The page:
Chronic hepatitis is a hepatitis which is more than six months. Common causes include infection with the hepatitis B and C virus, autoimmune liver disease (autoimmune hepatitis), steatohepatitis (nonalcoholic steatohepatitis or alcoholic hepatitis) and some drugs. Many patients have no history of acute hepatitis, and the first indication is the diagnosis of asymptomatic transaminase. Some patients will be the first time noticeable when cirrhosis or complications already exist (eg. As portal hypertension). A biopsy is needed to confirm the diagnosis and to assess degree and stage of disease. Treatment depends on the complications and the circumstances underlying (z. B. corticosteroids in autoimmune hepatitis, antiviral therapy for viral hepatitis). In decompensated cirrhosis liver transplantation is often indicated. (See also causes of hepatitis, Acute Viral Hepatitis at a glance and the American Association for Study of Liver Disease Diagnosis, Management, and Treatment of Hepatitis C) Hepatitis A, which is more than 6 months, is defined as chronic usually although this time is arbitrarily selected. Etiology Common causes The most common causes are hepatitis B virus Hepatitis C virus Non-alcoholic steatohepatitis (NASH) Alcoholic Hepatitis Idiopathic (probably autoimmune hepatitis B virus (HBV) and hepatitis C virus (HCV) are common causes of a chronic hepatitis, 5-10% of cases of HBV (with or without HDV co-infection) and about 75% of cases of HCV are chronic. the numbers are higher for HBV infection in children (eg., up to 90% in infected newborns and 30-50% in young children). Although the exact mechanism of the chronic course is not known, the liver injury in most cases is determined by the antiviral immune response of the patient. There have been rare hepatitis e virus genotype 3 chronic hepatitis associated. The hepatitis A virus v Caused no chronic hepatitis. Other causes of chronic hepatitis are the non-alcoholic steatohepatitis (NASH) and alcoholic hepatitis. NASH most commonly develops in patients with at least one of the following risk factors: obesity dyslipidemia glucose intolerance The alcoholic hepatitis (a combination of fatty liver, diffuse liver inflammation, and liver necrosis a) results from an excessive consumption. Many cases are idiopathic. A high proportion of idiopathic cases has distinct features of an immunologically-mediated hepatocellular injury (autoimmune hepatitis), including the following: Detection of serological immune markers associated with Histokompatibilitätshaplotypen, which are frequently in autoimmune diseases, such. B. HLA-B1, HLA-B8, HLA-DR3, HLA-DR4 dominance of T-lymphocytes and plasma cells in the damaged liver tissue complexes in vitro disorders of cellular immunity and immune-regulatory functions associated with other autoimmune diseases (eg. B. RA, autoimmune anemia, glomerulonephritis) response to therapy with corticosteroids or immunosuppressants Less common causes Sometimes chronic hepatitis presenting with signs of both Autoimmunhepatitiden as other chronic liver diseases (eg. as primary biliary cholangitis former primary biliary cirrhosis]). These diseases are so-called overlap syndrome. Numerous drugs, incl. Isoniazid, methyldopa, nitrofurantoin and rare acetaminophen can cause chronic hepatitis. The mechanism of damage depends on the drug and may consist of altered immune responses, cytotoxic intermediate metabolites or genetically determined metabolic defects. Less often arises chronic hepatitis due to Alpha-1 antitrypsin deficiency, celiac disease, a thyroid disorder, hereditary hemochromatosis or Wilson’s disease. Classification Sooner were histologically divided the cases of chronic hepatitis in chronic persistent, chronic lobular or chronic active hepatitis. A useful recent classification system defines the following states: etiology The intensity of histological inflammation and necrosis (degree) degree of histological fibrosis (stage) inflammation and necrosis are potentially reversible, fibrosis is usually not. Symptoms and signs The clinical picture of chronic hepatitis is very different. About a third of the cases resulting from acute hepatitis, but most develop insidiously de novo. Many patients are asymptomatic, especially in chronic HCV infection. On the other hand, often appear malaise, loss of appetite and fatigue, sometimes also low-grade fever and discomfort in the right upper abdomen. Jaundice is not usually. Often, particularly with HCV, the first results are signs of chronic liver disease (eg. As splenomegaly, spider nevi, palmar erythema) complications of cirrhosis (z. B. portal hypertension, ascites, encephalopathy) Some patients with chronic hepatitis develop Cholestasezeichen (z. B. jaundice, itching, pale stools, steatorrhea). In autoimmune hepatitis, especially in young women, the manifestations can affect any organ system, and z. occur as as acne, amenorrhea, arthralgia, ulcerative colitis, pulmonary fibrosis, thyroiditis, nephritis or hemolytic anemia in appearance. Chronic hepatitis C is occasionally connected to a Lichen planus, a mucocutaneous vasculitis, glomerulonephritis, porphyria cutanea tarda, and probably a non-Hodgkin’s B-cell lymphoma. About 1% of patients develop symptomatic cryoglobulinemia with fatigue, muscle pain, joint pain, neuropathy, glomerulonephritis and rashes (urticaria, purpura, leukocytoclastic vasculitis); asymptomatic cryoglobulinemia is more common. Diagnostic liver function tests, which are compatible with Hepatitis Viral serological tests may autoantibodies, immunoglobulins, alpha-1 antitrypsin levels and other tests Usually biopsy serum albumin, platelet count and prothrombin time or INR (See also the American Association for Study of Liver . Disease practice guideline diagnosis, management, and Treatment of hepatitis C and the US Preventive Services task Force clinical guideline screening for hepatitis C in Adults) the diagnosis found in patients suffering from one of the following causes: Suggestive symptoms and signs randomly noted surveys of transaminase Previously diagnosed acute hepatitis In addition, the Center for Disease Control and Prevention (CDC) recommends the US G esundheitsministeriums, the one-time check for hepatitis C in all people who were born from 1945 to 1965 to identify asymptomatic patients. Determining the liver (Function) The liver parameter values ??are determined, if this is not done before. These include serum transaminases (ALT and AST), alkaline phosphatase and bilirubin. Transaminases are the most characteristic laboratory findings. Although their levels may vary, they are typically 100-500 I.E./l. The ALT is higher than AST normally. The levels of transaminases may be normal in the course of chronic hepatitis in times of less active phases of the disease, especially in the HCV infection. Alkaline phosphatase is generally within the normal range or slightly elevated and only occasionally greatly increased. Bilirubin is usually normal, unless the disease is severe or advanced. However, it must be noted that the abnormal values ??of these laboratory tests are nonspecific and may be caused by other diseases, such. As alcoholic liver disease, recurrent acute viral hepatitis, primary biliary Zirrhose.Weitere laboratory tests, when the lab results are consistent with the presence of hepatitis virus serology is applicable to preclude HBV and HCV infection (see Table: Hepatitis-B -Serologie * and hepatitis C serology). If the inquiries reveal no Virusätiologie, other test methods are needed. For the next tests performed include autoantibodies (anti-nuclear antibodies, antigens smooth muscle, antimitochondrial antibody, liver kidney microsomal antibody) immunoglobulins TSchilddrüsentests (thyroid-stimulating hormone), tests for celiac disease (tissue transglutaminase antibodies) Alpha-1-antitrypsin mirrors iron and ferritin and total iron binding capacity. Children and young adults are examined by determining the ceruloplasmin to a Wilson’s disease. Strong increases in serum immunoglobulins suggest suspected chronic autoimmune hepatitis, but are not conclusive. Autoimmune hepatitis is usually due to the presence of antibodies against cell nuclei (ANA), smooth muscle (ASMA) or antibodies to liver / kidney microsomes type 1 (anti-LKM1) with antibody titers of 1:80 (in adults) or 1:20 (in children). Anti-mitochondrial antibody are uncommon in patients with autoimmune hepatitis. (. See also: American Association for Study of Liver Disease practice guideline Diagnosis and management of autoimmune hepatitis) Clinical Calculator: diagnostic criteria for autoimmune hepatitis serum albumin, platelet count and prothrombin time and INR should be measured to determine the severity of the disease; low serum albumin, a decreased platelet count or an increase in INR let the presence of cirrhosis, possibly with portal hypertension vermuten.Biopsie In contrast to acute hepatitis, a biopsy is necessary. Mild running cases have only slightly pronounced liver cell necrosis and inflammatory infiltration, usually in the portal fields, with normal Läppchenarchitektur and little or no fibrosis. These cases do not develop severe clinical liver disease and cirrhosis not usually. In more severe cases, the biopsy typically shows periportal necrosis with mononuclear cell infiltration (so-called piecemeal necrosis), which are accompanied by varying degrees of periportal fibrosis and bile duct proliferation. The Läppchenarchitektur may be destroyed by collapse and fibrosis, a complete cirrhosis sometimes coexists with signs of active hepatitis. The biopsy is also used for so-called grading and staging of the disease. In most cases the specific cause of chronic hepatitis can not only be revealed by biopsy, although cases that are caused by HBV can be detected by the detection of Milchglashepatozyten and special staining for HBV components. Autoimmune hepatitis usually show a greater infiltration of lymphocytes and plasma cells. In patients with histological but not serologic criteria for chronic autoimmune hepatitis variants of autoimmune hepatitis are diagnosed; many have called overlap syndrome screening for complications, a high rheumatoid factor and low complement levels are suggestive of cryoglobulinemia. If symptoms or signs of cryoglobulinemia in the course of chronic hepatitis, especially in HCV infection occur provisions of Kryoglobulins and rheumatoid factor should be carried out. Patients with chronic HBV infection should be checked every 6 months for the presence of hepatocellular carcinoma by sonography and determination of alpha-fetoprotein in serum, although the cost-benefit effect of this approach is discussed. (See also the Cochrane summary under Alpha-fetoprotein and / or liver ultrasonography for liver cancer screening in patients with chronic hepatitis B.) patients with chronic HCV infection should be screened in a similar manner in the presence of advanced fibrosis or cirrhosis. Prognosis The prognosis is very different. A drug-induced chronic hepatitis often recedes completely when the causative drug is discontinued. Without treatment, HBV-induced chronic hepatitis can spontaneously regress (very rare), progress rapidly or slowly pass over decades in cirrhosis. The healing often begins with a temporary active episode of illness and is accompanied by seroconversion from HBeAg to anti-HBe. Coinfection with HDV causes the most severe form of chronic HBV infection. Without treatment, cirrhosis develops in up to 70% of patients. Untreated chronic hepatitis due to HCV infection result in 20-30% of patients to cirrhosis, this development may extend over decades and varies because it is often depend on other risk factors PAaienten for chronic liver disease, including alcohol consumption and obesity. Chronic autoimmune hepatitis usually respond well to therapy, only in certain cases, a progressive fibrosis and possibly cirrhosis develops. Chronic HBV infection increases the risk of liver cancer. The risk is also elevated in chronic HCV infection, but only if cirrhosis or advanced fibrosis has developed. Treatment Supportive treatment treating the cause (eg. As corticosteroids for autoimmune hepatitis, antiviral drugs for HBV and HCV infection) There are specific antiviral treatment for chronic hepatitis B (z. B. entecavir and tenofovir as a first-line therapy) and antiviral treatments for chronic hepatitis C (z. B. interferon-free regimens of direct-acting antiviral drugs). General treatment goals of therapy of chronic hepatitis are treating the cause and dealing with potential complications (eg. As ascites, encephalopathy) when cirrhosis and portal hypertension have developed. Drugs that cause hepatitis, must be discontinued. Causal diseases such as Wilson’s disease must be treated. In chronic hepatitis by HBV prophylaxis (including immune prophylaxis) may be useful for the contacts of patients. There is no vaccination for contacts of patients with HCV infection. Corticosteroids and immunosuppressive agents should be avoided in chronic hepatitis B and C, because these drugs increase the viral replication. If patients require chronic hepatitis B treatment with corticosteroids, immunosuppressive therapies or cytotoxic chemotherapy for other diseases, they should be treated simultaneously with antiviral drugs to prevent a flare-up of acute hepatitis B or acute liver failure caused by hepatitis B. There was no similar situation with hepatitis C, which has been activated or cause of acute liver failure beschrieben.Nichtalkoholische steatohepatitis (NASH) (See also the American Association for Study of Liver Disease’s The diagnosis and management of non-alcoholic fatty liver disease.) treatment of NASH is aimed at eliminating the causes control risk factors for NASH, you can include the recommendation of weight loss, the treatment of hyperlipidemia and hyperglycemia, discontinuation of drugs that are associated with NASH (z. B. amiodarone, tamoxifen, methotrexate, corticosteroids such as prednisone or hydrocortisone, synthetic estrogens) and avoiding exposure to toxins (eg. as pesticides) .Autoimmune hepatitis (See also the American Association for Study of Liver Disease practice guideline Diagnosis and management of Autoimmune hepatitis.) corticosteroids alone or in Combination azathioprine increase the survival time. The initial dose of prednisone is 30-60 mg po usually once a day. It is then reduced to the lowest dose that is currently holding the transaminases in the normal range. To prevent long-term need for corticosteroid treatment, doctors on azathioprine 1 to 1.5 mg / kg to p. 1000 mg twice / day after the corticosteroid-induction is complete, proceed and then gradually tapering off the corticosteroid o. Once / day or mycophenolate mofetil. In most patients, a low-dose, kortikosteroidfreie term therapy is required. In decompensated cirrhosis, a liver transplant may be indicated. Summary One chronic hepatitis is usually no acute hepatitis ahead and its course is often asymptomatic. If liver enzyme elevations (z. B. unexplained increase in aminotransferases) are compatible with chronic hepatitis, serological tests for hepatitis B and C should be performed. If the serological results are negative, followed by tests for other hepatitis types, (z. B. autoantibodies, immunoglobulins, alpha-1 antitrypsin levels) A liver biopsy is performed to confirm the diagnosis and determine the severity of chronic hepatitis , Entecavir and tenofovir should be considered as first choice for the treatment of chronic hepatitis B. Treat Chronic Hepatitis C all genotypes with interferon-free therapies of direct-acting antiviral drugs. Autoimmune hepatitis is treated with corticosteroids to maintain treatment with azathioprine. More information American Association for the Study of Liver Disease Practice Guidelines U.S. Preventive Services Task Force’s hepatitis C screening diagnosis and treatment of autoimmune hepatitis Alpha-fetoprotein and / or liver ultrasonography for liver cancer screening in patients with chronic hepatitis B. The diagnosis and treatment of non-alcoholic fatty liver disease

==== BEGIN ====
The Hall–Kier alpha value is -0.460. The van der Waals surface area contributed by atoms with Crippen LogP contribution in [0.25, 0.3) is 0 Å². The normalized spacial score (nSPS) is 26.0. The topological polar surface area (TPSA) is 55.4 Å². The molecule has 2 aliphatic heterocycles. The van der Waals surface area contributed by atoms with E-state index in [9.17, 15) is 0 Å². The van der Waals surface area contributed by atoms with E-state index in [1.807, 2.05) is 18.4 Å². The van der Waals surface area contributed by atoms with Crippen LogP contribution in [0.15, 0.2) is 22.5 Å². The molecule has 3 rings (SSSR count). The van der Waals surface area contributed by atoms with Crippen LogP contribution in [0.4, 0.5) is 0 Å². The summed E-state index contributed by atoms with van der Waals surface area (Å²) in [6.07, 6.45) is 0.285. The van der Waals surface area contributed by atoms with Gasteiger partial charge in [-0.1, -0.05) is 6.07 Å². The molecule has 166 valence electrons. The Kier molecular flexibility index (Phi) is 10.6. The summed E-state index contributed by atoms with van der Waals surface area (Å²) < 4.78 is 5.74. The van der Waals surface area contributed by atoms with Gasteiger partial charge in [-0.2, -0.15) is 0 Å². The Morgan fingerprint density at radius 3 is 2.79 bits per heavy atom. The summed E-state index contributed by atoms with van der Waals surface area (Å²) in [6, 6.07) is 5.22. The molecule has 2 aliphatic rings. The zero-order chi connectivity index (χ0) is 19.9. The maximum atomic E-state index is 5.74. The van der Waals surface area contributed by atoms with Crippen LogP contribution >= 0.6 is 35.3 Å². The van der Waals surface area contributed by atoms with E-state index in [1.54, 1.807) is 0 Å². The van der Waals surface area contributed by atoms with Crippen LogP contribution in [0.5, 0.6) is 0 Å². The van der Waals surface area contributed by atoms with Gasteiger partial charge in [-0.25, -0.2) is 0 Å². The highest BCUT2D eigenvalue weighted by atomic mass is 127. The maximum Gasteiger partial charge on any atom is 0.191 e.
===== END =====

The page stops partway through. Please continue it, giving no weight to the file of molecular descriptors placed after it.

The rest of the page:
Health Life Media Team